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For the Loewe Foundation, there is no higher art than craft

15 May 2024

The Palais de Tokyo in Paris is best known as a site for contemporary art – one wing of it, after all, houses the Musée d’Art Moderne de Paris. In light of this, many visitors to the city might wonder why it’s been taken over by Loewe to exhibit work by the finalists of its craft prize for the next few weeks. The Loewe Foundation has form in taking over high-profile spaces for the exhibitions that accompany its craft prize – exhibitions the creative director of Loewe, Jonathan Anderson, says are ‘as important if not more important’ than the fashion shows. Last year, they took over the Noguchi Museum in Queens, New York. The year before that they were in the Seoul Museum of Craft Art. Both of these sites have a very clear relationship with work that exists in that contested territory between art and craft. But no previous venue has been quite as brazenly a pavilion to high art as the Palais de Tokyo.

Wings of the Blue Bird (2019), Eunmi Chun. Courtesy Loewe Foundation

It is hard to say how this affects the visitors’ reading of the 30 finalists in the Loewe Foundation Craft Prize. For at least 29 of them it seems very clear that they are not being displayed as artworks. But they are not merely craft. Perhaps, more accurately, they are works where the craft is pursued to such a point of exquisiteness that the object seems to transcend the world of craft. In an object such as Heechan Kim’s specially commended #16 – a vessel made of strips of ash wood bent to create a new form that is sanded and stretched and held together with copper wire – the craftsmanship is clearly visible in the fabric and surface of the work. In some ways the technique heightens the beauty of the form. The elevation of such a traditional technique to create something that looks so very modern, almost as though it were digitally rendered, makes it feel as though #16 should be considered as an art object.

#16 (2023), Heechan Kim. Courtesy Loewe Foundation

By contrast, Luis Santos Montes’s Cristalización Orgánica Esmeralda is made from a treated kraft paper that is coloured and folded. Nothing more. There is a childish glee contained within the peaks and valleys of his work, which reaches an even higher pitch when you are encouraged to play with the form yourself, swinging this great mass of paper around the plinth so that it keeps changing shape. The artist tells me how he takes the two-dimensional paper into three dimensions through folding, and how – because of the time it takes him – it occupies a position in the fourth dimension of time. Its shadow, he says, takes the work back to two dimensions. Artists have described their process and intention with less clarity, so perhaps, yet again, craft is not the right word for this. He neatly sums up his act of transformation by saying, ‘If God exists, he folds.’ Many of the works in the exhibition depend upon folding and look, roughly, divine.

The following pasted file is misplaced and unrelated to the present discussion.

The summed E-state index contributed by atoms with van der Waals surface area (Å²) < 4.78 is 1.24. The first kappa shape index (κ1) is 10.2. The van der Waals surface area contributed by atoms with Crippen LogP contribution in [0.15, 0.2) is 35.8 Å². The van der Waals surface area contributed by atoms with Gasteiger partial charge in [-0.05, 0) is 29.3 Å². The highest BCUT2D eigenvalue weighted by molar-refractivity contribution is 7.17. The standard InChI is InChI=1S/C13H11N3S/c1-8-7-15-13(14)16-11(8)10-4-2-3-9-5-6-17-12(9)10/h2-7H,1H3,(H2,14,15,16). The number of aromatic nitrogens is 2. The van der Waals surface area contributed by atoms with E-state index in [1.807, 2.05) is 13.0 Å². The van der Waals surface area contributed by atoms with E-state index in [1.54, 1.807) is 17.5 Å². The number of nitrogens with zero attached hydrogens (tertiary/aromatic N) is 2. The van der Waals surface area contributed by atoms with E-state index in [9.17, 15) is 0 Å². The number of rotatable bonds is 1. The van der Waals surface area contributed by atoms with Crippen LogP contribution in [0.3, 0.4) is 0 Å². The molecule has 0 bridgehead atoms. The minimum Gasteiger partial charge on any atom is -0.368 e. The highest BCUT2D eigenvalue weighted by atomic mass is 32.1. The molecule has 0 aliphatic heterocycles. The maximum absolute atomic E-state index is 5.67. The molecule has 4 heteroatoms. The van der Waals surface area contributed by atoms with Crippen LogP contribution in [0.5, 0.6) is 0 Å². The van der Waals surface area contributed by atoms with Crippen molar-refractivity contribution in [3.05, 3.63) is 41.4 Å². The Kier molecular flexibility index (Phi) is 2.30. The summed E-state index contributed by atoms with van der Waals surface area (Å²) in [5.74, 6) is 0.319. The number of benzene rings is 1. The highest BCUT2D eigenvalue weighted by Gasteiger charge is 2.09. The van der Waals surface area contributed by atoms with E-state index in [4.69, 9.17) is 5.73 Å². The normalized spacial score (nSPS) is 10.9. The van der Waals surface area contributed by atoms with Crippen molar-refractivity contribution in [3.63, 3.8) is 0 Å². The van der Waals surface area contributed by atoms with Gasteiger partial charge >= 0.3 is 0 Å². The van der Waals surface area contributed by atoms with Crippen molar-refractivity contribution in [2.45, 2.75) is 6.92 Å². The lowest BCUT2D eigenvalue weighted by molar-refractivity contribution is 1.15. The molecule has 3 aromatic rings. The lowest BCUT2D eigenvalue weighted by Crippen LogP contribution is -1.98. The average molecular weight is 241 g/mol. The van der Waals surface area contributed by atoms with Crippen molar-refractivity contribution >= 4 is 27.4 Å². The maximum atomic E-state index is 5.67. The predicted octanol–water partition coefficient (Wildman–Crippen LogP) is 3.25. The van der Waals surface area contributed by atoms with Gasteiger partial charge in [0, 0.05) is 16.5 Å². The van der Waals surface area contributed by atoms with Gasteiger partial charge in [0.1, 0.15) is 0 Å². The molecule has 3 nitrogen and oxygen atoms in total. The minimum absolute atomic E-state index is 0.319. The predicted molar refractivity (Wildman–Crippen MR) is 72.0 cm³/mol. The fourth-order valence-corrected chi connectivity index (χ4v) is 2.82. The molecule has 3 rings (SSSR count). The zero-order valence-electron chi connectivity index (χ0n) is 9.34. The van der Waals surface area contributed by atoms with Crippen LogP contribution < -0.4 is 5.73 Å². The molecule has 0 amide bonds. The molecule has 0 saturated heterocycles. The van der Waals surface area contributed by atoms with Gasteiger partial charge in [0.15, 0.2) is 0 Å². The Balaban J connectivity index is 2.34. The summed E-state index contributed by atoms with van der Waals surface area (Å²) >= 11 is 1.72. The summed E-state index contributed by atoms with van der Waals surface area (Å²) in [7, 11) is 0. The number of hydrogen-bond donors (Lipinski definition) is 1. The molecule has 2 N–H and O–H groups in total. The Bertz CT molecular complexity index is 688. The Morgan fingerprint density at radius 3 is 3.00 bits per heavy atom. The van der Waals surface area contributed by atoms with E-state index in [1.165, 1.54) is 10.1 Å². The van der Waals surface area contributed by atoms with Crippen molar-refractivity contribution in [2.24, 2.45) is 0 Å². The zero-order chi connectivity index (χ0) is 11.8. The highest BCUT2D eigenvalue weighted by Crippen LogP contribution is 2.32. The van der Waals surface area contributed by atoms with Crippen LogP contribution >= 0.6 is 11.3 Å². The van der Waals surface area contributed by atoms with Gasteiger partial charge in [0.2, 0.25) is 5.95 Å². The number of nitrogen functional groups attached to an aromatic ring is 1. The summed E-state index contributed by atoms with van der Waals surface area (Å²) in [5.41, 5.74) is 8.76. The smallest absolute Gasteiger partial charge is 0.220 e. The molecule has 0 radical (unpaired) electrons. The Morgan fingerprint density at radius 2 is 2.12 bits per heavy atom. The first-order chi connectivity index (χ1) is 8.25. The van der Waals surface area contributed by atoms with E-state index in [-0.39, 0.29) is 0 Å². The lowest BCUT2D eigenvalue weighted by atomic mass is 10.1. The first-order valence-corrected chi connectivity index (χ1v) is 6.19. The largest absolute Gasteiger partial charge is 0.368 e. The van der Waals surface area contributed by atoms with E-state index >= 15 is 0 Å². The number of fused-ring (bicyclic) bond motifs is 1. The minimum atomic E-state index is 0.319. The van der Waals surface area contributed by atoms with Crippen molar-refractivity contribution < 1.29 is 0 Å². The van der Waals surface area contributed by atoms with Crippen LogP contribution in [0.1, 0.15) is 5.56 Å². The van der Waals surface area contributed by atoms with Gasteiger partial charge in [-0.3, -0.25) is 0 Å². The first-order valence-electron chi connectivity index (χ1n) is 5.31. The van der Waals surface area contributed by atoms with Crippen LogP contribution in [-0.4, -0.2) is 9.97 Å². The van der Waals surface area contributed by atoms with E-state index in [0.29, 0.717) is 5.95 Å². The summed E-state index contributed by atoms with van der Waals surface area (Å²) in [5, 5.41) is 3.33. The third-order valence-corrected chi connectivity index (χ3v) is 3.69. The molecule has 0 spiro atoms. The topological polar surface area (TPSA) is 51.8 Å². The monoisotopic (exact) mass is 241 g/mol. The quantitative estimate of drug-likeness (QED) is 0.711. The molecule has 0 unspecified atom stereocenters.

Cristalización Orgánica Esmeralda (2023), Luis Santos Montes. Courtesy Loewe Foundation

The winner of the prize, Andrés Anza, displays a similar level of messianic devotion to his craft. He has constructed a 1.5-metre high sculpture made up of ceramic protrusions. There is something biomorphic about the shape but it’s hard to pin down exactly what it’s ‘for’. The judges praised the timelessness of the work, suggesting that, by alluding to an ancient practice found in Anza’s native Mexico, it transcended its own period.

I only know what I have seen (2023), Andrés Anza. Courtesy Loewe Foundation

But for me, the exhibition was at its best in the most literally crafted of works. Two baskets were displayed next to each other. One was made by the Native American weaver Jeremy Frey, the other by the American Polly Adams Sutton. Both of them work in bark, though Sutton chooses cedar and Frey ash. Frey’s is rigorously geometric, using patterns that are brought out by natural dyes; the patterns themselves are expressions of the Wabanaki weaving technique that he learned from his mother. Sutton’s Ebb Tide appears to be much freer and more undulating but there is a similar rigour in the way the tension is controlled throughout the basket.

Symphony in Ash (2022), Jeremy Frey. Courtesy Loewe Foundation

Every year since its inception in 2016, the Loewe Foundation Craft Prize has posed a question: what is the best in craft? It has been flirting with another question: is craft art? Under the roof of a temple to art it becomes harder and harder not to see what is essentially an exploration of art practice. Not everything is as successful as everything else. But what is increasingly clear is the impact of the work done to rescue the careers of artists who have previously fallen foul of museological categories. Exhibitions such as this make clear the effort that has gone into putting Magdalena Abakanowicz or Lucie Rie or Jeffrey Gibson at the centre of the art world’s attention. As well as being a celebration of craft, the Craft Prize might end up being an award that celebrates the dissolution of boundaries. What this world without hierarchies looks like is yet to be defined but it feels as though new territories have opened up for those brave enough to explore them – providing they have good technique to hold on to.

Works by all 30 finalists are on show at the Palais de Tokyo in Paris until 9 June.